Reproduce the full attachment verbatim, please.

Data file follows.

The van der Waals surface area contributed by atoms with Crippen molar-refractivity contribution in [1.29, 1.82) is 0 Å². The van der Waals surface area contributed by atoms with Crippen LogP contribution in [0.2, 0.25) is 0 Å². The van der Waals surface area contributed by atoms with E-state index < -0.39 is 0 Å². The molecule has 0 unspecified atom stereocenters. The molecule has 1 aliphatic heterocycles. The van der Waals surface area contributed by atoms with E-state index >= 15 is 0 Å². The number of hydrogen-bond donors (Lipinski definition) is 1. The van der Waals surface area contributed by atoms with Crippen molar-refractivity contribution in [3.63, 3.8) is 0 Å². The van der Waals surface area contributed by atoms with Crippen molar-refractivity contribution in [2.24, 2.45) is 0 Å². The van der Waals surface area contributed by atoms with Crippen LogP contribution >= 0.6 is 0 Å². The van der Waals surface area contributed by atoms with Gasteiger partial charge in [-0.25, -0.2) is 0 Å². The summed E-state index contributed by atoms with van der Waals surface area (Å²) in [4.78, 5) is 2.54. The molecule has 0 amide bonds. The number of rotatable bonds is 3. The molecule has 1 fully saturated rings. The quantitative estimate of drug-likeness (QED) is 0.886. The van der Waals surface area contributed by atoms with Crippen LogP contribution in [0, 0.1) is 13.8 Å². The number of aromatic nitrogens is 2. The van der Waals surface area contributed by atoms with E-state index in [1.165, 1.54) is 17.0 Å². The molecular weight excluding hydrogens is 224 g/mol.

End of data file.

The van der Waals surface area contributed by atoms with Crippen molar-refractivity contribution in [1.29, 1.82) is 0 Å². The van der Waals surface area contributed by atoms with Crippen LogP contribution in [0.2, 0.25) is 0 Å². The van der Waals surface area contributed by atoms with E-state index < -0.39 is 0 Å². The molecule has 0 unspecified atom stereocenters. The molecule has 1 aliphatic heterocycles. The van der Waals surface area contributed by atoms with E-state index >= 15 is 0 Å². The number of hydrogen-bond donors (Lipinski definition) is 1. The van der Waals surface area contributed by atoms with Crippen molar-refractivity contribution in [3.63, 3.8) is 0 Å². The van der Waals surface area contributed by atoms with Crippen molar-refractivity contribution in [2.24, 2.45) is 0 Å². The van der Waals surface area contributed by atoms with Crippen LogP contribution >= 0.6 is 0 Å². The van der Waals surface area contributed by atoms with Gasteiger partial charge in [-0.25, -0.2) is 0 Å². The summed E-state index contributed by atoms with van der Waals surface area (Å²) in [4.78, 5) is 2.54. The molecule has 0 amide bonds. The number of rotatable bonds is 3. The molecule has 1 fully saturated rings. The quantitative estimate of drug-likeness (QED) is 0.886. The van der Waals surface area contributed by atoms with Crippen LogP contribution in [0, 0.1) is 13.8 Å². The number of aromatic nitrogens is 2. The van der Waals surface area contributed by atoms with E-state index in [1.165, 1.54) is 17.0 Å². The molecular weight excluding hydrogens is 224 g/mol.